Monthly Archives: May 2012
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Avar-Tek Event 3: Cohesion Lost
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The bionic eye is an artificial device that gives site to the blind or enhanced sight to those who can see on their own — a cybernetic device. Currently, bionic eyes for the blind are experimental with some success depending on when the patient was blinded and what cause the blindness. According to Wikipedia, there are at least 11 ongoing bionic eye projects:
- Argus Retinal Prosthesis
- Microsystem-based Visual Prosthesis (MIVIP)
- Implantable Miniature Telescope
- Tübingen MPDA Project Alpha IMS
- Harvard/MIT Retinal Implant
- Artificial Silicon Retina (ASR)
- Optoelectronic Retinal Prosthesis
- Dobelle Eye
- Intracortical Visual Prosthesis
- Virtual Retinal Display (VRD)
- Visual Cortical Implant
In the video below Miikka Tertho, a blind man, sees images for first time (filmed by the University of Tuebingen/Retina Implant AG). This is not Six Million Dollar Man stuff. (Remember that show?) This is not Lee Majors zooming in on the bad guy with a “boop-boop-boop-boop.” This is a blind who can see because he has something like parts of a camcorder stuck in his eye.
Seeing verses Perceiving
Mike May (not the guy in the video above) was 3 years old when a chemical explosion blinded him. In 2000 when he was 46 years old, he regained partial vision after a corneal transplantation stem cell procedure. Although he can see, he has difficulty perceiving. “May still has no intuitive grasp of depth perception. As people walk away from him, he perceives them as literally shrinking in size, problems distinguishing male from female faces, and recognizing emotional expressions on unfamiliar faces”(Wikipedia, Article: Mike May (skier))
One theory is that the temporal visual cortex uses prior memory and experiences to make sense of shapes, colors and forms. During our first five years of life outside the womb, our brains are building a library or database of images associated with their context. Over time, subtle cues are extracted from those images. The visual cortex compares the image we see now to those library of cues. But that part of the library of our brain is best stocked early when our brains are subtle. For Mike May, this part of the library was closed, but he was able to stock the cues in the sound and touch section. He developed very precise senses of hearing and touch.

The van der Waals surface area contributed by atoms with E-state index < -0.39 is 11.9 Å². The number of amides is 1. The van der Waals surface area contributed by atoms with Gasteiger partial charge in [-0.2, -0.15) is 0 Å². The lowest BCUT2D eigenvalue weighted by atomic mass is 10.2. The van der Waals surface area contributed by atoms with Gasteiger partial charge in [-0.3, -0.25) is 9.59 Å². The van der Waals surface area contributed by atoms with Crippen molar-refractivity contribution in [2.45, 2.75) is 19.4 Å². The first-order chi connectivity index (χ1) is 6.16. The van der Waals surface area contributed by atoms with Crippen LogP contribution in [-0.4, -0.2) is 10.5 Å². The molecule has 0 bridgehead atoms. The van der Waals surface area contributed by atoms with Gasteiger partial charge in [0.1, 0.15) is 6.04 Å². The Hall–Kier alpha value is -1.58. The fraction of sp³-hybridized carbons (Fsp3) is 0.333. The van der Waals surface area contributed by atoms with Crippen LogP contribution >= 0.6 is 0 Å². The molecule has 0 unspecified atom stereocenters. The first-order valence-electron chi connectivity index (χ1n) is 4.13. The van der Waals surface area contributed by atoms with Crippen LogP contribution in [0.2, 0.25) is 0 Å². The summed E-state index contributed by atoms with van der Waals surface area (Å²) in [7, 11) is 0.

The Problem with Adult Bionics
In the future when cybernetic replacements or enhancements are more common, it will also be necessary to fiddle with the mind to get the implants to work easily. A method might be found that will allow the patient to restock his or her visual database quickly. If not, then seeing will not equal perceiving.
Images and video courtesy of Retina Implant AG.
I had the opportunity last Thursday to visit NASA’s Space Power Facility.
I won’t bore you with the stats. You can see them here. This blog is a personal reflection.
I was born in the 60’s and one of my earliest memories is the glow of the television on my dad’s face late one night. I snuck out of bed and dad was in the living room, nose near the tube and eyes aglow with anticipation. My curiosity was enflamed by my parents excitement, but a few sharp rebukes from my father sent me to bed, my curiosity unsatiated.
I think it was one of the Apollo missions, NASA’s lunar landings, maybe even the landing with Neil Armstrong’s “one giant leap for mankind.” Even if it wasn’t, that lit a spark that eventually drove me through college and brought me to a career in engineering and science fiction. It inspired stories like A Taste of Earth and Death Has No Shadow. OK, Star Trek, Star Wars, Space 1999 (yes, it’s dorky now, but wasn’t then), the space shuttle, and a thousand other things fueled that curiosity, but the spark was lit by NASA.
That passion for space exploration fizzled recently, when the shuttle’s reign came to an end. I can understand why it did, but it has left a vacuum in American space leadership that makes me feel like we’ve dropped the ball.
Walking into the facility Thursday reignited that spark. It was huge. When we got there and passed through the security checkpoint, our guide told us to follow him by car to the SPF building. It would be a three mile drive. Three miles? The rest of the visit was likewise filled with astronomical numbers … pun intended. The pictures here don’t convey the scope of the project. It was something to be felt, to be lived. A reverberation room with a 40-foot or higher wall lined with speaker “horns” — some larger than feet across — that could generate enough air pressure to crush your organs.
The flame is lit again.
Post Script: Yesterday, my wife and I took our older children to see the Avengers. In the first scene, the one with the blue cube (the Tesseract), was filmed in the SPF Test Chamber. Did you see the movie? Do you recognize it?